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31 October 1996 In-orbit performance of the SAX Low-Energy Concentrator System (LECS)
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Abstract
The low energy concentrator system (LECS) is an imaging x- ray spectrometer. I is one of the narrow field instruments onboard the SAX satellite and covers the energy range from 0.1 to 10 keV. The good low energy response of the detector is achieved by using a driftless gas cell and a thin multilayer polyimide foil as an entrance window. SAX was launched on April 30, 1996. Following a two month commissioning phase, the satellite has entered the science verification phase. We report here on the first in-flight data acquired with the LECS. Using back-ground measurements and well known x-ray sources, we present the first results of the in-orbit performance and calibrations an compare them to ground measurements acquired at synchrotron and long beam x-ray sources. After a brief description of the instrument we discuss some aspects related to the ground calibrations. I particular the entrance window characteristics and the particularities of a driftless detector design are reviewed. By correcting for the x-ray absorption depth, we also show how the energy resolution could be enhanced.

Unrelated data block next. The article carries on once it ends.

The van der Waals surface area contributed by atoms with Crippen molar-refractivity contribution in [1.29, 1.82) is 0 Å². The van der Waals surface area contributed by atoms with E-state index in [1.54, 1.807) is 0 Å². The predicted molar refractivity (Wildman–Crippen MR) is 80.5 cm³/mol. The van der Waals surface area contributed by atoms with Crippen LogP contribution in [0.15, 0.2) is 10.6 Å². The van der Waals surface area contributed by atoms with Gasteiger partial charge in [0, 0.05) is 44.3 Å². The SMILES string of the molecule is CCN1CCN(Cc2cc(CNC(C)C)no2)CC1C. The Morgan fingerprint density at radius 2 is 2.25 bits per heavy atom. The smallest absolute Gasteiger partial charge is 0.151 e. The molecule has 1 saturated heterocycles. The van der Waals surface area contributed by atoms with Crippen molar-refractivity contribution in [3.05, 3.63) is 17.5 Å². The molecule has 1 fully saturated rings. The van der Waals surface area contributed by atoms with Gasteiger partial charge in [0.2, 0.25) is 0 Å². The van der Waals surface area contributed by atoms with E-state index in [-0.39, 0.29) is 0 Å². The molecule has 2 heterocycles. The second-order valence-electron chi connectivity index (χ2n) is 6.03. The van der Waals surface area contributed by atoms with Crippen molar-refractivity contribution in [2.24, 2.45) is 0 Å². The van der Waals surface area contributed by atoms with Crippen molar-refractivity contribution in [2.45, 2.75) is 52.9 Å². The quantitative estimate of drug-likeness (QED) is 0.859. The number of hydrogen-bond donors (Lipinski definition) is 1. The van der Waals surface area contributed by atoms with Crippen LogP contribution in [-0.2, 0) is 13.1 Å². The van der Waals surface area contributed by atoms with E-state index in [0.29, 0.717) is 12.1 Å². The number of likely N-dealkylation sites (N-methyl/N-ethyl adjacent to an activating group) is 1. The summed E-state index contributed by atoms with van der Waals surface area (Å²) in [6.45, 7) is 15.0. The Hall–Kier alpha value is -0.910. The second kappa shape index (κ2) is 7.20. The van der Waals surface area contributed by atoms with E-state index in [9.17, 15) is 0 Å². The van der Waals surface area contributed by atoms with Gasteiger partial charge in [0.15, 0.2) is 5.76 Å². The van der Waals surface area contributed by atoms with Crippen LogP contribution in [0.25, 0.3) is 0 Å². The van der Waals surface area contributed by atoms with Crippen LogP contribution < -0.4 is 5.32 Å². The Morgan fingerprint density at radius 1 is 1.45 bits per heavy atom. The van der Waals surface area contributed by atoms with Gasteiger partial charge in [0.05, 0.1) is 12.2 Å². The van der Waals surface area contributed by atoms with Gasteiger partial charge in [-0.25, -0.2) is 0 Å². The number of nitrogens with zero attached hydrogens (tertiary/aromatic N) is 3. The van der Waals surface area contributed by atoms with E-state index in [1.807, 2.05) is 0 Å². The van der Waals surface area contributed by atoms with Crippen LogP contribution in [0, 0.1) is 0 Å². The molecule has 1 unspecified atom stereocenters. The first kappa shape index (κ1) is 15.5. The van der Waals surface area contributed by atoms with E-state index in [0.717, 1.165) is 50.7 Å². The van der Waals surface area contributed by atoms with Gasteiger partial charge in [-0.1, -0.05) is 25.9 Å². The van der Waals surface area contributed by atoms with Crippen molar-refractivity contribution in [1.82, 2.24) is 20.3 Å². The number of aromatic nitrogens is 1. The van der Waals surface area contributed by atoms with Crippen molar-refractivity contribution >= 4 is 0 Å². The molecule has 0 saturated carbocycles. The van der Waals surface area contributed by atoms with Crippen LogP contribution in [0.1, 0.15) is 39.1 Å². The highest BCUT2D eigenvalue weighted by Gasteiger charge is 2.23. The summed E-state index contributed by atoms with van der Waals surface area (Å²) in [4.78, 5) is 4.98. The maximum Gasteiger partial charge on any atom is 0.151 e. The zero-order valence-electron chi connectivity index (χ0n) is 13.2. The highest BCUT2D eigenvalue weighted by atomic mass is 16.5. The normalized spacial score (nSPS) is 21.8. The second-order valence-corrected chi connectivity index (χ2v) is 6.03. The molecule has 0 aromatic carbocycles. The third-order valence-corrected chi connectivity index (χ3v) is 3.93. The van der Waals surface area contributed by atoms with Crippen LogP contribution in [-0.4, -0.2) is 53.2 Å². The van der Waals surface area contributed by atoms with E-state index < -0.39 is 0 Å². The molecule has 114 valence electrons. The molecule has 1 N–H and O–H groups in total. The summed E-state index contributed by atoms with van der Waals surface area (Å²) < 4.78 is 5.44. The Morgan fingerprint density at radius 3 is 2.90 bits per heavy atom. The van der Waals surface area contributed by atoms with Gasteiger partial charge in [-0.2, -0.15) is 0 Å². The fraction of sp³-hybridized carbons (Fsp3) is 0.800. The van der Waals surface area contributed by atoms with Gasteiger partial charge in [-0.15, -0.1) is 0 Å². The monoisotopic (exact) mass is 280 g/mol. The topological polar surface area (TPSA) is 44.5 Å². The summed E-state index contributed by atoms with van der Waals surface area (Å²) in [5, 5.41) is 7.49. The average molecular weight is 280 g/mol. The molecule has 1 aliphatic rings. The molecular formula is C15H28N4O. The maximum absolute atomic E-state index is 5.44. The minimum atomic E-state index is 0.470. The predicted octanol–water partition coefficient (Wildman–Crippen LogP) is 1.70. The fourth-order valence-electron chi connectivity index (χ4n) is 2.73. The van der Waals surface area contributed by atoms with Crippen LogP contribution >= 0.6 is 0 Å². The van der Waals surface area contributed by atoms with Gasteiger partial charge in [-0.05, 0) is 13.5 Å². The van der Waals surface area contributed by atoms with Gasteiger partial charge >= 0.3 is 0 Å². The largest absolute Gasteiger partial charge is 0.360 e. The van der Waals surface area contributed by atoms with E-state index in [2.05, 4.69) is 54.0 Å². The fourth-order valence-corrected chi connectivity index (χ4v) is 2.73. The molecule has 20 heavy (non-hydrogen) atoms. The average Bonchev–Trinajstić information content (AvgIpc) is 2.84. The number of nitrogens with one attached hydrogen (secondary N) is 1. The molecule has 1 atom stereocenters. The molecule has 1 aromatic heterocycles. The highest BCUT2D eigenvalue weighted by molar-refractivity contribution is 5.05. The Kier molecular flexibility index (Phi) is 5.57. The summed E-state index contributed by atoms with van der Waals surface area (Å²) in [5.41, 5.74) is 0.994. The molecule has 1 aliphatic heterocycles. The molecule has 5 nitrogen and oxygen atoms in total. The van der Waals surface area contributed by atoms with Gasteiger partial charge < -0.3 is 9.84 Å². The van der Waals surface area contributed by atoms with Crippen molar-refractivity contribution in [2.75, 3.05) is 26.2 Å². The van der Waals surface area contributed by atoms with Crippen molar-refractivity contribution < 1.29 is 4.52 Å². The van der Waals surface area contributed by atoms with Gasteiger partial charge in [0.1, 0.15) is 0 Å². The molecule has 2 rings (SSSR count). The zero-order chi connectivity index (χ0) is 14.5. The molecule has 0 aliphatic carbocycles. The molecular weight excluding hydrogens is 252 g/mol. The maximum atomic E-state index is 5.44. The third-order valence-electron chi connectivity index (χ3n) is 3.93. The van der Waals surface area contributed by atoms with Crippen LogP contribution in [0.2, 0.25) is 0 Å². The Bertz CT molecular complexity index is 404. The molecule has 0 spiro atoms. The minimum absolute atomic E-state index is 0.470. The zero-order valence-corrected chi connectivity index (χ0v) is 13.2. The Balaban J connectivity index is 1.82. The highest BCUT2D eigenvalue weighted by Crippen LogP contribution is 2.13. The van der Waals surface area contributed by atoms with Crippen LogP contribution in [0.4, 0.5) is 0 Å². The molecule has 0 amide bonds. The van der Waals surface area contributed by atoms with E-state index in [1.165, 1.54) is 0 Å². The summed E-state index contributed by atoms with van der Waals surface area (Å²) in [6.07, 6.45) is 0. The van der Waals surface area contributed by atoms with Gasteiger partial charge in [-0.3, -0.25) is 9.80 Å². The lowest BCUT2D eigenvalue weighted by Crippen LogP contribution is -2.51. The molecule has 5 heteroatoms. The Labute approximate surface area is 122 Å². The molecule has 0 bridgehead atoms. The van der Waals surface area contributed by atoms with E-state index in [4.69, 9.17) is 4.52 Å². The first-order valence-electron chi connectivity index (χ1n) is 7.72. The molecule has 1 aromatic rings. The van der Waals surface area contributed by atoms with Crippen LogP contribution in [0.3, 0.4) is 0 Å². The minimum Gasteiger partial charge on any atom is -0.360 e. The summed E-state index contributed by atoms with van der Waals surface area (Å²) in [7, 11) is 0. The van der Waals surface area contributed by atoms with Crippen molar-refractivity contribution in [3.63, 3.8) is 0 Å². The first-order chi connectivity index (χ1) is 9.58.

© (1996) COPYRIGHT Society of Photo-Optical Instrumentation Engineers (SPIE). Downloading of the abstract is permitted for personal use only.
Didier D. E. Martin, Arvind N. Parmar, Marcos Bavdaz, Anthony J. Peacock, and B. G. Taylor "In-orbit performance of the SAX Low-Energy Concentrator System (LECS)", Proc. SPIE 2808, EUV, X-Ray, and Gamma-Ray Instrumentation for Astronomy VII, (31 October 1996); https://doi.org/10.1117/12.255996
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